Harrison College is no longer the top-ranked school in Barbados, based on parent choice at the 11-Plus. It seems, though, that the system does not allow for any movement among schools at the top level of the system. This inflexibility mirrors the schools at the “bottom” of the rank that do not move up or down the ranking based on merit.

There is no secret that the schools in Barbados are ranked. All schools on the island are certainly not the same. Without commenting on whether the ranking system is good or bad, if it exists, I think it should at least be flexible enough for schools to change rank, according to what is being done in any given annual period.

If one year is too short a span, then perhaps three or five years would be logistically better. The preconceived notion that one school is the “best” on the island, and that best is not actual but historical, is as problematic as when one hears that another is “the worst”, based on the same misguided scales.

Research and documentation. The simple point that is highlighted, partly coming out of the above discussion, is that to have a ranking system for secondary schools in Barbados that truly represents what is actually happening in education, there will need to be more real-time monitoring and evaluation.

We do not have a monitoring and evaluation mechanism built into the millions of dollars that we spend on education in this country. Some schools are successful and some schools are failing bitterly and there is no mechanism to measure or record either occurrence.

That state of affairs needs to change urgently. Every school in Barbados needs a comprehensive system of review, and that review should have room for student input. Apart from that process, we need to be able to create a system for recording elements of models which are working effectively in the sector. Queen’s College School is thriving under the leadership of Dr David Brown. Dr Brown has managed to create an enriched school that exposes children to academic, sporting and community involvement excellence.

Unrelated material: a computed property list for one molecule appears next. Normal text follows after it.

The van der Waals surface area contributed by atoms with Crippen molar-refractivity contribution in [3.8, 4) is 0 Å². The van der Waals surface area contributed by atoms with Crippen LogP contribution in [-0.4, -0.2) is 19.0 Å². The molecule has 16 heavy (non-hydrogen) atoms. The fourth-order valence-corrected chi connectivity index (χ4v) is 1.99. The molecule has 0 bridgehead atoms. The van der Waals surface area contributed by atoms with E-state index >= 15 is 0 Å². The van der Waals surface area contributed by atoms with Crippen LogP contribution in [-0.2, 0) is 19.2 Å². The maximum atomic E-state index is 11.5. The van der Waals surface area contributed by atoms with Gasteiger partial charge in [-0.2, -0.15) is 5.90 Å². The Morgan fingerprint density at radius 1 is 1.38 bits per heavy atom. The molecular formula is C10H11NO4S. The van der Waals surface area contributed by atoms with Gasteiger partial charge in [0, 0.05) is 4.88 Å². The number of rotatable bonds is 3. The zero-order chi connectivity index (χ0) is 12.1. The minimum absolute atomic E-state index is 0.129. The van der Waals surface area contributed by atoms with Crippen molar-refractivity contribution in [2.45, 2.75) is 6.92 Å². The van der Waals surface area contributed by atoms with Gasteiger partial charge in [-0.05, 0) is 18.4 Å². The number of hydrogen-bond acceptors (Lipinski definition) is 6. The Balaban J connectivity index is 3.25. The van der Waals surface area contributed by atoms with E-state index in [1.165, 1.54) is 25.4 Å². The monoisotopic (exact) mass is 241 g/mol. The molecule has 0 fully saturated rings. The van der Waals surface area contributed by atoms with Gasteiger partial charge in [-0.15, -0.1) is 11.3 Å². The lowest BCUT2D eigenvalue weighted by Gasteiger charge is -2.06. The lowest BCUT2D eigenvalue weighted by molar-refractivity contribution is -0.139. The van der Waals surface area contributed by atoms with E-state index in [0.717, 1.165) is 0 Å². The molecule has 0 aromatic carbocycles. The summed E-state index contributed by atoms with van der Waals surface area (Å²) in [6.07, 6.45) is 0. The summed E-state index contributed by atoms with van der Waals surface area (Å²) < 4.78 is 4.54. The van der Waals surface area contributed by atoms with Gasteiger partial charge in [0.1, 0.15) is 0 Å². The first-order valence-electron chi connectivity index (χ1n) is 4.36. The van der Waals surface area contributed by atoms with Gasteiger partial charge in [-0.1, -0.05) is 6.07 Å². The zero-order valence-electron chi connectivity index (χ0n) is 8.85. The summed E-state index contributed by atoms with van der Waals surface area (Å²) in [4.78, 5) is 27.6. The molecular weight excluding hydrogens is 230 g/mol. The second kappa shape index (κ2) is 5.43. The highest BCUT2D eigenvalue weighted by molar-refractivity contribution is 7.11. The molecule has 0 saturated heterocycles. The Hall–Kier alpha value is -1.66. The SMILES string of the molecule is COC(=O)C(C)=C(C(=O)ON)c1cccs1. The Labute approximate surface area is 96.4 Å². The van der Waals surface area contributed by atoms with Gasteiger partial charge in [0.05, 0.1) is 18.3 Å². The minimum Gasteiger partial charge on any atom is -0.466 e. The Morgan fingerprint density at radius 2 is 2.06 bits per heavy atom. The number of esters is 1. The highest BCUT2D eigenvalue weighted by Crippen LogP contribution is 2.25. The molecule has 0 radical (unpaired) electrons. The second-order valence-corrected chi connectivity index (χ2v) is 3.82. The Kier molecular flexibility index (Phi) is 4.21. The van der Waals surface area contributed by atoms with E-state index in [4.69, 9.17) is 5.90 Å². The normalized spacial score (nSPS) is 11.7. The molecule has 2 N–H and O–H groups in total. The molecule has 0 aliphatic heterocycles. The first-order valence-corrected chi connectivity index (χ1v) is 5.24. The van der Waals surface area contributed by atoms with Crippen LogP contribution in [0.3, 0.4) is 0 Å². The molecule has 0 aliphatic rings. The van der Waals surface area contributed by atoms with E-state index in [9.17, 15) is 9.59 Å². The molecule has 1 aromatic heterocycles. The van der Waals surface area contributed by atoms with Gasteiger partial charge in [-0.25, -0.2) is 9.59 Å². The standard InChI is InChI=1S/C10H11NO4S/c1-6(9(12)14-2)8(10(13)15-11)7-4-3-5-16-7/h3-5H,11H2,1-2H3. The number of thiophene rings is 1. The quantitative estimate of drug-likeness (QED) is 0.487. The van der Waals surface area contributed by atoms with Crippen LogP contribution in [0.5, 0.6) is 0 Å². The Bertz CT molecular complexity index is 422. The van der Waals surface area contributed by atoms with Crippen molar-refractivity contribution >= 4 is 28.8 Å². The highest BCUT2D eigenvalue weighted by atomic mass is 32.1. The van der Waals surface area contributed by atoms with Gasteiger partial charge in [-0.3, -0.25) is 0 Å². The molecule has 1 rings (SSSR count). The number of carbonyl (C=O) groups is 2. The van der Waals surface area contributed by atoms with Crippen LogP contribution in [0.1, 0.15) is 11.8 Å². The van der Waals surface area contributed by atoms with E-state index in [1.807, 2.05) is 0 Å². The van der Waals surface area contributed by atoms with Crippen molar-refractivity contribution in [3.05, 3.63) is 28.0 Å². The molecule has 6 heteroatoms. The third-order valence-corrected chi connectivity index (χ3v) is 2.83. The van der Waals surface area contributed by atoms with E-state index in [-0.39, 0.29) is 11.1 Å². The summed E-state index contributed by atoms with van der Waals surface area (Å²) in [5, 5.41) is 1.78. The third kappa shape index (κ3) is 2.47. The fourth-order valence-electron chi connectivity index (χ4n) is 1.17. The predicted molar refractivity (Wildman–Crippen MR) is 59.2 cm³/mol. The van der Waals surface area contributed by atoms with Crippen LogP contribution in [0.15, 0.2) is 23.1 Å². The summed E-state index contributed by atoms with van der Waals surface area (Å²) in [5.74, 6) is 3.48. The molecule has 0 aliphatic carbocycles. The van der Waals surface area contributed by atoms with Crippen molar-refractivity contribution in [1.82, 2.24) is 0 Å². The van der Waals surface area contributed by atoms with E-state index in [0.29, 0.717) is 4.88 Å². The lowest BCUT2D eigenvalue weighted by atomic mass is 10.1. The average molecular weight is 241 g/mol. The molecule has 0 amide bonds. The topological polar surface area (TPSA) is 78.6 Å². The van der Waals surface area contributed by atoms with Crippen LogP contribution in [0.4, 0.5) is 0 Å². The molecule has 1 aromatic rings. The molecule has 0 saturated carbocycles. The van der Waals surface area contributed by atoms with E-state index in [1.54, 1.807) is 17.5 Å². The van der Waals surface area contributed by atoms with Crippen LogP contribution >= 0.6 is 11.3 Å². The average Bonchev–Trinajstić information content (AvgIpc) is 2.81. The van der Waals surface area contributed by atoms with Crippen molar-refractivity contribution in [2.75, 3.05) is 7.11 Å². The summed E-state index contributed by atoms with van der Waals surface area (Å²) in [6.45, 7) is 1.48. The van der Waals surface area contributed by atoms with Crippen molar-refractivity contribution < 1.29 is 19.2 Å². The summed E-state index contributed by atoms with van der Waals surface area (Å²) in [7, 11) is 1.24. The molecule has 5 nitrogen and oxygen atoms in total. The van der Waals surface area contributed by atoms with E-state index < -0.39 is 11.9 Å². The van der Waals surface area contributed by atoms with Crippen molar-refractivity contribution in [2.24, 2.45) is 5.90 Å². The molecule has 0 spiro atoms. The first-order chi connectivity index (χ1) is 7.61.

There have been historical elements retained in the character of the institution, but there are other elements which have been completely shattered and reformulated. The Queen’s College of today is not the Queen’s College of yesterday; and as we look to move other schools closer to best practice, what works must be recorded.

The Springer Memorial School is another model that is working effectively at the moment, and it offers a different set of dynamics for Queen’s College, because it is an example of a school built around a specialist endeavour. If we are serious about education, these schools must be captured as action research.

The mothers of the nation must care about how their children are supported in the educational sector. Why do we persist with a system that is too rigid and not serving its best purpose? When will we get serious about catering to our children’s needs?

(Marsha Hinds-Layne is a full-time mummy and a part-time lecturer in communications at the University of the West Indies. Email: